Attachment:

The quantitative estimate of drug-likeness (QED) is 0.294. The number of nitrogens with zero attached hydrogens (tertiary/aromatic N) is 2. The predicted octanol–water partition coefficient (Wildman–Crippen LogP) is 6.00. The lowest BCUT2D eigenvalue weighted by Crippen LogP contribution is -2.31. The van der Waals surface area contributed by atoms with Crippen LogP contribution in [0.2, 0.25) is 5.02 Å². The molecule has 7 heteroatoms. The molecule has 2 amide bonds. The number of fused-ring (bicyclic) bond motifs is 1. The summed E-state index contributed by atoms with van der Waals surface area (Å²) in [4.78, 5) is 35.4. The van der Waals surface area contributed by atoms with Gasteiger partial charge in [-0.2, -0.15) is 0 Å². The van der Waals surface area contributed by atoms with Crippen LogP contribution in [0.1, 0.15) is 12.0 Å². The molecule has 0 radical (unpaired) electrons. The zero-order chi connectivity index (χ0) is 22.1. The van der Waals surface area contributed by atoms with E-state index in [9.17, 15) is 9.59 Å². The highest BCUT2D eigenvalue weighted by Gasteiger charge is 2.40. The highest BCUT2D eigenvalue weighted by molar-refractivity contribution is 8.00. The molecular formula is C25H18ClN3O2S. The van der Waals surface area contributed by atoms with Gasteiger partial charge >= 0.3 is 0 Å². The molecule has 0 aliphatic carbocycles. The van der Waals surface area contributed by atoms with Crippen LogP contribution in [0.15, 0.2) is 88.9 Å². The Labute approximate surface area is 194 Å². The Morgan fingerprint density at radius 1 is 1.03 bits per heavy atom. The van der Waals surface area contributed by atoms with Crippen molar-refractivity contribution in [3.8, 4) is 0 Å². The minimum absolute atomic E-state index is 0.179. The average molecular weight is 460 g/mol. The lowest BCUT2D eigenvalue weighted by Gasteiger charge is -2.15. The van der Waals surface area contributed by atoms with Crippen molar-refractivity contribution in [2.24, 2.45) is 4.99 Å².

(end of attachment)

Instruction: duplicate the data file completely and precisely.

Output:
The quantitative estimate of drug-likeness (QED) is 0.294. The number of nitrogens with zero attached hydrogens (tertiary/aromatic N) is 2. The predicted octanol–water partition coefficient (Wildman–Crippen LogP) is 6.00. The lowest BCUT2D eigenvalue weighted by Crippen LogP contribution is -2.31. The van der Waals surface area contributed by atoms with Crippen LogP contribution in [0.2, 0.25) is 5.02 Å². The molecule has 7 heteroatoms. The molecule has 2 amide bonds. The number of fused-ring (bicyclic) bond motifs is 1. The summed E-state index contributed by atoms with van der Waals surface area (Å²) in [4.78, 5) is 35.4. The van der Waals surface area contributed by atoms with Gasteiger partial charge in [-0.2, -0.15) is 0 Å². The van der Waals surface area contributed by atoms with Crippen LogP contribution in [0.1, 0.15) is 12.0 Å². The molecule has 0 radical (unpaired) electrons. The zero-order chi connectivity index (χ0) is 22.1. The van der Waals surface area contributed by atoms with E-state index in [9.17, 15) is 9.59 Å². The highest BCUT2D eigenvalue weighted by Gasteiger charge is 2.40. The highest BCUT2D eigenvalue weighted by molar-refractivity contribution is 8.00. The molecular formula is C25H18ClN3O2S. The van der Waals surface area contributed by atoms with Gasteiger partial charge >= 0.3 is 0 Å². The molecule has 0 aliphatic carbocycles. The van der Waals surface area contributed by atoms with Crippen LogP contribution in [0.15, 0.2) is 88.9 Å². The Labute approximate surface area is 194 Å². The Morgan fingerprint density at radius 1 is 1.03 bits per heavy atom. The van der Waals surface area contributed by atoms with Crippen molar-refractivity contribution in [3.8, 4) is 0 Å². The minimum absolute atomic E-state index is 0.179. The average molecular weight is 460 g/mol. The lowest BCUT2D eigenvalue weighted by Gasteiger charge is -2.15. The van der Waals surface area contributed by atoms with Crippen molar-refractivity contribution in [2.24, 2.45) is 4.99 Å².